Sensible Sensor Speed–Part 1

Greg McMillan and Stan Weiner Talk Sensor Speeds

This article was printed in CONTROL's May 2009 edition.

Greg McMillan and Stan Weiner bring their wits and more than 66 years of process control experience to bear on your questions, comments, and problems. Write to them at

McMillan & WeinerBy Greg McMillan and Stan Weiner, PE

Greg: It is best to have lots of field experience to provide the reality check and confidence to go beyond the rote duplication of designs. About 40 years ago, I was sent immediately out into the field after an intensive 12-week instrument engineering course to lead the construction and checkout for the automation systems of five rubber chemical plants. These were difficult batch processes with nasty chemicals. I was lucky to be learning so much so fast, but felt like the three-legged pig named “Lucky.” I graduated to helping rebuild, check out and start up the replacement of a reactor that blew up, and with the help of Stan to become the lead design and construction (D&C) engineer for project where the catalyst would explode if the bag was dropped, and the lead D&C again for a project for a Texas City plant with the world’s largest hydrogen cyanide production rate as a byproduct.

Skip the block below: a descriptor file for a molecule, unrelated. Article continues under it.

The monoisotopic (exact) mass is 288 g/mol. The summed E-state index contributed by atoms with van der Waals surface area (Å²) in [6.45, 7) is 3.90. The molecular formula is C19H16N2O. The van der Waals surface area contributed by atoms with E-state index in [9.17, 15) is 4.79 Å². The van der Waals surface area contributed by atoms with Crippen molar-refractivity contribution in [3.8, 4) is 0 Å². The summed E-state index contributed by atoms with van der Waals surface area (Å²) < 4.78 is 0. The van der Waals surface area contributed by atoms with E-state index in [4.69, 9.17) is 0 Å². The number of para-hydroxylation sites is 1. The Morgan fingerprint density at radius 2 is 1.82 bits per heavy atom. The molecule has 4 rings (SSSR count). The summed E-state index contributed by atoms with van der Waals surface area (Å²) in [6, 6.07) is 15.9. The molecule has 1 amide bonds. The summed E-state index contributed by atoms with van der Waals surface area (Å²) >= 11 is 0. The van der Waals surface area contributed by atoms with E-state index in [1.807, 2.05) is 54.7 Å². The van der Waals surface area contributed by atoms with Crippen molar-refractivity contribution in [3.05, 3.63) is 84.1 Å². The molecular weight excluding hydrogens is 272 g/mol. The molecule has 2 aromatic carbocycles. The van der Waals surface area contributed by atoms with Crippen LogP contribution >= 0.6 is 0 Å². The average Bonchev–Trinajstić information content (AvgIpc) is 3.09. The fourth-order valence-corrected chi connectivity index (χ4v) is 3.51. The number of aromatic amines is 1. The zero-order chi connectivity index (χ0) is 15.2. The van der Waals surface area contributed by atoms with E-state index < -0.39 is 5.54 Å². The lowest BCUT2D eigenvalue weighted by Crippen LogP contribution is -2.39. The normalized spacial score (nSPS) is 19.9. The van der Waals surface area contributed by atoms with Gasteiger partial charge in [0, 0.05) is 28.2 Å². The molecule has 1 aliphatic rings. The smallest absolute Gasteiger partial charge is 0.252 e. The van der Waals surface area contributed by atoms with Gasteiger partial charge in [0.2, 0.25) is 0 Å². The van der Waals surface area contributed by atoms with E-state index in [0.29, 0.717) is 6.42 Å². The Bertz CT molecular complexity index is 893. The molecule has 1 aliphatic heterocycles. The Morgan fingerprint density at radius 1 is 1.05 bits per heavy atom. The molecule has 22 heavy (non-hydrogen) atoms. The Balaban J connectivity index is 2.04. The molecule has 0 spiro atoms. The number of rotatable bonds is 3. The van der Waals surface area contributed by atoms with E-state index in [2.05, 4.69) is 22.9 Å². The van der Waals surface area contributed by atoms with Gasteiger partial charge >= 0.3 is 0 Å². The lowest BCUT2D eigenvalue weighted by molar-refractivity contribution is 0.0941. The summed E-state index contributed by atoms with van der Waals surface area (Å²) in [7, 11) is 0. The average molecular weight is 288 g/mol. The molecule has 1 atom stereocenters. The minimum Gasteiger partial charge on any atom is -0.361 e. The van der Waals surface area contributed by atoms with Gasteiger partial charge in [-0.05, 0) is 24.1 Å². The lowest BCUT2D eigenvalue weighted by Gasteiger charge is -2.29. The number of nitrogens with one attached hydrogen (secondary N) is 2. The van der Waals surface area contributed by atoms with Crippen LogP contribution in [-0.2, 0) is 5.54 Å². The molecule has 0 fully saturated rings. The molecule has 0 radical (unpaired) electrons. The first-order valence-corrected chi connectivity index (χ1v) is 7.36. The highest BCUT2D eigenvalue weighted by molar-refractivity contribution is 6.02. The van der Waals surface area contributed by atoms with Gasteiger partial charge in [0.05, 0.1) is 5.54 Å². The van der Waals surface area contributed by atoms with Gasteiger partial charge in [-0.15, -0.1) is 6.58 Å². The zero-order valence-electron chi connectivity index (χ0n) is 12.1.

Stan: We all learned the hard way what worked and didn’t work. When it comes to sensor speed, we got sensitized by compressor surge control, furnace pressure control, exothermic reactor temperature control and neutralizer pH control.

Greg: The fastest automation requirements were compressor surge because going into surge was like falling off a cliff. There can be a precipitous drop in flow in less than 0.03 seconds. Once into surge, there were flow reversals every 2 seconds, too fast for any feedback loop to deal with. You can get an overview of such super-fast applications in the “Analog Control Holdouts” entry on April 2, 2007, and the fastest upsets in the “Stuff That Comes at You Too Fast” entry on Jan. 22, 2007, on my site To see the effect of transmitter speed on damping settings on surge cycles, check out Figure 7-3 on page 84 of the E-book Centrifugal and Axial Compressor Control posted on April 3, 2009, on the same website.